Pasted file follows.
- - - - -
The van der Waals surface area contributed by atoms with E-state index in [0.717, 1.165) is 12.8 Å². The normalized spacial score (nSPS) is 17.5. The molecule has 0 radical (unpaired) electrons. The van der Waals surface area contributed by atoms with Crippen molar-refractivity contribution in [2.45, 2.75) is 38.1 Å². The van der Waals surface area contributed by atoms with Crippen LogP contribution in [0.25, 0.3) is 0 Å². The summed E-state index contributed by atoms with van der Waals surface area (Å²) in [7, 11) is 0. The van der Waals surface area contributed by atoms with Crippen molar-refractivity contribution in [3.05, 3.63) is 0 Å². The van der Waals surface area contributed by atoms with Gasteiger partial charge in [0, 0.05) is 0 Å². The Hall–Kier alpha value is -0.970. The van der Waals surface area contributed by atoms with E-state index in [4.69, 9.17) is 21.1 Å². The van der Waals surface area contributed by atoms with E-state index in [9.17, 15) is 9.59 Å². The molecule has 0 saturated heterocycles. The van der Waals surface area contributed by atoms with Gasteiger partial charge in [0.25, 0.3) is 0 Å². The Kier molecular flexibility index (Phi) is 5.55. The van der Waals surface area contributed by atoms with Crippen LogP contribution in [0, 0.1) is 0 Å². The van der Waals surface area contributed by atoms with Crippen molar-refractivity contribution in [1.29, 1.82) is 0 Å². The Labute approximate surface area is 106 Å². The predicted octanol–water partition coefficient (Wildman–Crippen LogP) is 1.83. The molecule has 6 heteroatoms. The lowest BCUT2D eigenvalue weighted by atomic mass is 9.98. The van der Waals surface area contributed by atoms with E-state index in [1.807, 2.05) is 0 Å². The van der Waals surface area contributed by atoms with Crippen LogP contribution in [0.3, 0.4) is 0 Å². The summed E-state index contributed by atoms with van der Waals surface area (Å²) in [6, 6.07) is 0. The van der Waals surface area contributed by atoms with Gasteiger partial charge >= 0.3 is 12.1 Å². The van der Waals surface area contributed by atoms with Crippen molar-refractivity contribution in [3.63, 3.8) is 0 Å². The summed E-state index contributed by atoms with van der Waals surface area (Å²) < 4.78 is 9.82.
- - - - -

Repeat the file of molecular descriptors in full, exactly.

The van der Waals surface area contributed by atoms with E-state index in [0.717, 1.165) is 12.8 Å². The normalized spacial score (nSPS) is 17.5. The molecule has 0 radical (unpaired) electrons. The van der Waals surface area contributed by atoms with Crippen molar-refractivity contribution in [2.45, 2.75) is 38.1 Å². The van der Waals surface area contributed by atoms with Crippen LogP contribution in [0.25, 0.3) is 0 Å². The summed E-state index contributed by atoms with van der Waals surface area (Å²) in [7, 11) is 0. The van der Waals surface area contributed by atoms with Crippen molar-refractivity contribution in [3.05, 3.63) is 0 Å². The van der Waals surface area contributed by atoms with Gasteiger partial charge in [0, 0.05) is 0 Å². The Hall–Kier alpha value is -0.970. The van der Waals surface area contributed by atoms with E-state index in [4.69, 9.17) is 21.1 Å². The van der Waals surface area contributed by atoms with E-state index in [9.17, 15) is 9.59 Å². The molecule has 0 saturated heterocycles. The van der Waals surface area contributed by atoms with Gasteiger partial charge in [0.25, 0.3) is 0 Å². The Kier molecular flexibility index (Phi) is 5.55. The van der Waals surface area contributed by atoms with Crippen LogP contribution in [0, 0.1) is 0 Å². The van der Waals surface area contributed by atoms with Crippen molar-refractivity contribution in [1.29, 1.82) is 0 Å². The Labute approximate surface area is 106 Å². The predicted octanol–water partition coefficient (Wildman–Crippen LogP) is 1.83. The molecule has 6 heteroatoms. The lowest BCUT2D eigenvalue weighted by atomic mass is 9.98. The van der Waals surface area contributed by atoms with E-state index in [1.807, 2.05) is 0 Å². The van der Waals surface area contributed by atoms with Crippen LogP contribution in [0.3, 0.4) is 0 Å². The summed E-state index contributed by atoms with van der Waals surface area (Å²) in [6, 6.07) is 0. The van der Waals surface area contributed by atoms with Gasteiger partial charge >= 0.3 is 12.1 Å². The van der Waals surface area contributed by atoms with Crippen molar-refractivity contribution in [3.63, 3.8) is 0 Å². The summed E-state index contributed by atoms with van der Waals surface area (Å²) < 4.78 is 9.82.